The den opens to a 300 sf living room w/gas fireplace, built-in bookshelves and vaulted ceilings. Double French doors separate the living room and den or make one large entertaining space. 



This was once the Lake View Lounge
The one place in the house we could see Angle Lake. 

There is a huge dining room with built in glass-door cabinets and windows overlooking the slate patio. Now, to put this dining room's size into perspective, the table is a 9 foot diameter, and we moved it in with the walls open. Either the new buyers want it, or we will break the glass and dismantle it to move it out, as it will not fit through a doorway. The top of the table is carved horses and another creation I made for my hubby. 



One bathroom has soaking tub and the other a bench seat in the shower. I tiled both these rooms. Not just the floors, but I did the bathtub and the shower too. Don't call me crazy, I'm just really handy with a tile saw. So the moral of this story is, lots of love and devotion went into creating this house. 



Our home is nestled just off of angle lake, 10 minutes to SeaTac airport and 5 minutes to the freeway. This house offers all the convenience of perfect location, but low noise due to the lake and trees, and exceptional privacy with a low-maintenance landscaped yard. Sitting on a 12,000 sf property, zoning provides the ability to build a second level and add a garage.  

While there is only a carport, a garage can be easily built in the footprint of the carport, and not impede on the electric gate. Open the gate. Raise the garage door. Drive in for double security. And an apartment could be built over the top as well.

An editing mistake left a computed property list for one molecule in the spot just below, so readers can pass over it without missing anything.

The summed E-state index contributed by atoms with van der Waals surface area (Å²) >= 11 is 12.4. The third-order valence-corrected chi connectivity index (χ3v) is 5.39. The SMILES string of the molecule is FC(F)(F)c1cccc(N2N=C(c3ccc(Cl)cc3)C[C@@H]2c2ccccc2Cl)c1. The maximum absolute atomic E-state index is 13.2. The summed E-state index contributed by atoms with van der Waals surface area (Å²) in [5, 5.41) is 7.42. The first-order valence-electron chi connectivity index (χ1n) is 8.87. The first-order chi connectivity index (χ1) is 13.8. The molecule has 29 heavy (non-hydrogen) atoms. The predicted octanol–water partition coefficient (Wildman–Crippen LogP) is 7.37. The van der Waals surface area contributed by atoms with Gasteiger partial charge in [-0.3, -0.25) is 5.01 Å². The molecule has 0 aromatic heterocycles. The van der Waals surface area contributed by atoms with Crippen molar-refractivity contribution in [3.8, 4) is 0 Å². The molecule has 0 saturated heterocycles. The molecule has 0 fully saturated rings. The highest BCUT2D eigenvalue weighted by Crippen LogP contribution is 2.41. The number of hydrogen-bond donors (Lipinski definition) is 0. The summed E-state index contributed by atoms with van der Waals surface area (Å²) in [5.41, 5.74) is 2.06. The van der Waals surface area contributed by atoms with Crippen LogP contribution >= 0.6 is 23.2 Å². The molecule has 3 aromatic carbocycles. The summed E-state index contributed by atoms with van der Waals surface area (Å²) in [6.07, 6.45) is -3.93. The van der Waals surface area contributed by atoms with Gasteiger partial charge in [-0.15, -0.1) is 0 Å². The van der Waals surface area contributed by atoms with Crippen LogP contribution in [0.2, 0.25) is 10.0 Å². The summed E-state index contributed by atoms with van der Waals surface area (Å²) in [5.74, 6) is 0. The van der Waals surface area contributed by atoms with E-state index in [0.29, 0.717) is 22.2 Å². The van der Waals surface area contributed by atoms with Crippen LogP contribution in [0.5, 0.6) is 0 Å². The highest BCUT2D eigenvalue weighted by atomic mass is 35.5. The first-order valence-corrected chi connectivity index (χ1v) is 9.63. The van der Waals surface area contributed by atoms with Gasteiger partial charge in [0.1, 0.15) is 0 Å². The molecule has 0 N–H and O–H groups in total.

There is also a ton of parking space! 

PRICED TO SELL:    $689,000

OPEN HOUSE: 

Friday May 6, from 2-5 pm
Saturday May 7, from 10 am to 5 pm
Sunday May 8 from 1pm to 5 pm.  

3743 S 188th St
SeaTAC WA 98188

To find the house: we are off of 188th street. Turn south, toward lake at the 39th street sign, in front of the mailboxes, at fire post #68. We are the third house on the left. Hope to see you there! 

I will be there to show the house, sell books, and do a bit of studying. If the dates and times don't work for you, and you are a serious pre-qualified buyer, please email me and I will schedule a private showing.  Karlene.Petitt@gmail.com


Enjoy the Journey!
XO Karlene 



Monday, April 25, 2022

Safety Concern with New Pilots

Due to the Airline/Pilot Contract


Within a union, an employer must have just cause to discipline or terminate a pilot. Union employees cannot be terminated for just anything... unless, of course, they are on probation.